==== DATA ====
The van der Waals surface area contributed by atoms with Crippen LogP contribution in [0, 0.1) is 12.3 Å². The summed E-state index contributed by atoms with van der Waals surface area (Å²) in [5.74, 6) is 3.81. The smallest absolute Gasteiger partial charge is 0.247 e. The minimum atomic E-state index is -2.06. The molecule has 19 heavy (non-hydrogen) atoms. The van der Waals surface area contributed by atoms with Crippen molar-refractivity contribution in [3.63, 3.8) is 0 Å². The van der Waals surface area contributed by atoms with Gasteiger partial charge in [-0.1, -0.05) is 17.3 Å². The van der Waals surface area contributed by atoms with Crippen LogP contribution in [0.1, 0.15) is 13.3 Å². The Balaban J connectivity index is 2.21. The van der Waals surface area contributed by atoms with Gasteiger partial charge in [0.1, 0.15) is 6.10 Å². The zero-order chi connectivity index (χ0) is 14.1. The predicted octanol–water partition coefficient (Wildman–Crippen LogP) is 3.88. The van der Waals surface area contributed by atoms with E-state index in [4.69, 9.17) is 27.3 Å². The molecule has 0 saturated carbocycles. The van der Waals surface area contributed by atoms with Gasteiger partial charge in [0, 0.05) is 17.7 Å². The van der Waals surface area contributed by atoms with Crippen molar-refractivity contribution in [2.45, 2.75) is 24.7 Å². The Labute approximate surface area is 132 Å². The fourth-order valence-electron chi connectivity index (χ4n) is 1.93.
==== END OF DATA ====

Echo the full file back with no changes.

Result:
The van der Waals surface area contributed by atoms with Crippen LogP contribution in [0, 0.1) is 12.3 Å². The summed E-state index contributed by atoms with van der Waals surface area (Å²) in [5.74, 6) is 3.81. The smallest absolute Gasteiger partial charge is 0.247 e. The minimum atomic E-state index is -2.06. The molecule has 19 heavy (non-hydrogen) atoms. The van der Waals surface area contributed by atoms with Crippen molar-refractivity contribution in [3.63, 3.8) is 0 Å². The van der Waals surface area contributed by atoms with Gasteiger partial charge in [-0.1, -0.05) is 17.3 Å². The van der Waals surface area contributed by atoms with Crippen LogP contribution in [0.1, 0.15) is 13.3 Å². The Balaban J connectivity index is 2.21. The van der Waals surface area contributed by atoms with Gasteiger partial charge in [0.1, 0.15) is 6.10 Å². The zero-order chi connectivity index (χ0) is 14.1. The predicted octanol–water partition coefficient (Wildman–Crippen LogP) is 3.88. The van der Waals surface area contributed by atoms with E-state index in [4.69, 9.17) is 27.3 Å². The molecule has 0 saturated carbocycles. The van der Waals surface area contributed by atoms with Gasteiger partial charge in [0, 0.05) is 17.7 Å². The van der Waals surface area contributed by atoms with Crippen molar-refractivity contribution in [2.45, 2.75) is 24.7 Å². The Labute approximate surface area is 132 Å². The fourth-order valence-electron chi connectivity index (χ4n) is 1.93.